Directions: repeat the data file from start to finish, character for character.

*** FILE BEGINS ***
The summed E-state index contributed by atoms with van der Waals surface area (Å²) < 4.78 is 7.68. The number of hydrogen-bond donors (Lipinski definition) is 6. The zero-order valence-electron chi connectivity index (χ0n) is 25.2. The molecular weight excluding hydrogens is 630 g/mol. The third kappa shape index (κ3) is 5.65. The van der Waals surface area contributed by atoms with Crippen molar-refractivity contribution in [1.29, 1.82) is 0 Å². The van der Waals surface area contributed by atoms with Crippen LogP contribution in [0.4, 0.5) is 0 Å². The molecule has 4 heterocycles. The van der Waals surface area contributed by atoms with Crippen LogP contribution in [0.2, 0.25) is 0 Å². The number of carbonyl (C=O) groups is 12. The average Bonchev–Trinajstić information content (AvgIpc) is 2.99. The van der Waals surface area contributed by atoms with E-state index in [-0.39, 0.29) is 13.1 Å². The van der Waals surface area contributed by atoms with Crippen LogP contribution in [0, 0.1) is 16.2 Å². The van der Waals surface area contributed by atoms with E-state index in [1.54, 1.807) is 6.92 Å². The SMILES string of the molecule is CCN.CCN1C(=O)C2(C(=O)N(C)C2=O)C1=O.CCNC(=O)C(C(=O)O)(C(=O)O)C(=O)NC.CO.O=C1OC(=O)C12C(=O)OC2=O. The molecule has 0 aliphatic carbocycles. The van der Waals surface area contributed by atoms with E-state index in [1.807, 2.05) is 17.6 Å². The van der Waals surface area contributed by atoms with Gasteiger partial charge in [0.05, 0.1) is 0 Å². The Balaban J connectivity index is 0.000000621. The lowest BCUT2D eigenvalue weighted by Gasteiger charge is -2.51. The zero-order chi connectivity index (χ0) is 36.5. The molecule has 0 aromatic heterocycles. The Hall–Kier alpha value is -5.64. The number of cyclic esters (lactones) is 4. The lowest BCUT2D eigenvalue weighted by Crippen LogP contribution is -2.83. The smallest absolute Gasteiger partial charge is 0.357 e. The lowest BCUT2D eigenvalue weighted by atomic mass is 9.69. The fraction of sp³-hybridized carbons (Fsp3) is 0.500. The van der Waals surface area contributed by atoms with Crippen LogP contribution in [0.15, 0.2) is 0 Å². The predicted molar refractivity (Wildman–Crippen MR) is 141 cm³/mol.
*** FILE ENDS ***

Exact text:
The summed E-state index contributed by atoms with van der Waals surface area (Å²) < 4.78 is 7.68. The number of hydrogen-bond donors (Lipinski definition) is 6. The zero-order valence-electron chi connectivity index (χ0n) is 25.2. The molecular weight excluding hydrogens is 630 g/mol. The third kappa shape index (κ3) is 5.65. The van der Waals surface area contributed by atoms with Crippen molar-refractivity contribution in [1.29, 1.82) is 0 Å². The van der Waals surface area contributed by atoms with Crippen LogP contribution in [0.4, 0.5) is 0 Å². The molecule has 4 heterocycles. The van der Waals surface area contributed by atoms with Crippen LogP contribution in [0.2, 0.25) is 0 Å². The number of carbonyl (C=O) groups is 12. The average Bonchev–Trinajstić information content (AvgIpc) is 2.99. The van der Waals surface area contributed by atoms with E-state index in [-0.39, 0.29) is 13.1 Å². The van der Waals surface area contributed by atoms with Crippen LogP contribution in [0, 0.1) is 16.2 Å². The van der Waals surface area contributed by atoms with E-state index in [1.54, 1.807) is 6.92 Å². The SMILES string of the molecule is CCN.CCN1C(=O)C2(C(=O)N(C)C2=O)C1=O.CCNC(=O)C(C(=O)O)(C(=O)O)C(=O)NC.CO.O=C1OC(=O)C12C(=O)OC2=O. The molecule has 0 aliphatic carbocycles. The van der Waals surface area contributed by atoms with E-state index in [1.807, 2.05) is 17.6 Å². The van der Waals surface area contributed by atoms with Gasteiger partial charge in [0.05, 0.1) is 0 Å². The Balaban J connectivity index is 0.000000621. The lowest BCUT2D eigenvalue weighted by Gasteiger charge is -2.51. The zero-order chi connectivity index (χ0) is 36.5. The molecule has 0 aromatic heterocycles. The Hall–Kier alpha value is -5.64. The number of cyclic esters (lactones) is 4. The lowest BCUT2D eigenvalue weighted by Crippen LogP contribution is -2.83. The smallest absolute Gasteiger partial charge is 0.357 e. The lowest BCUT2D eigenvalue weighted by atomic mass is 9.69. The fraction of sp³-hybridized carbons (Fsp3) is 0.500. The van der Waals surface area contributed by atoms with Crippen LogP contribution in [0.15, 0.2) is 0 Å². The predicted molar refractivity (Wildman–Crippen MR) is 141 cm³/mol.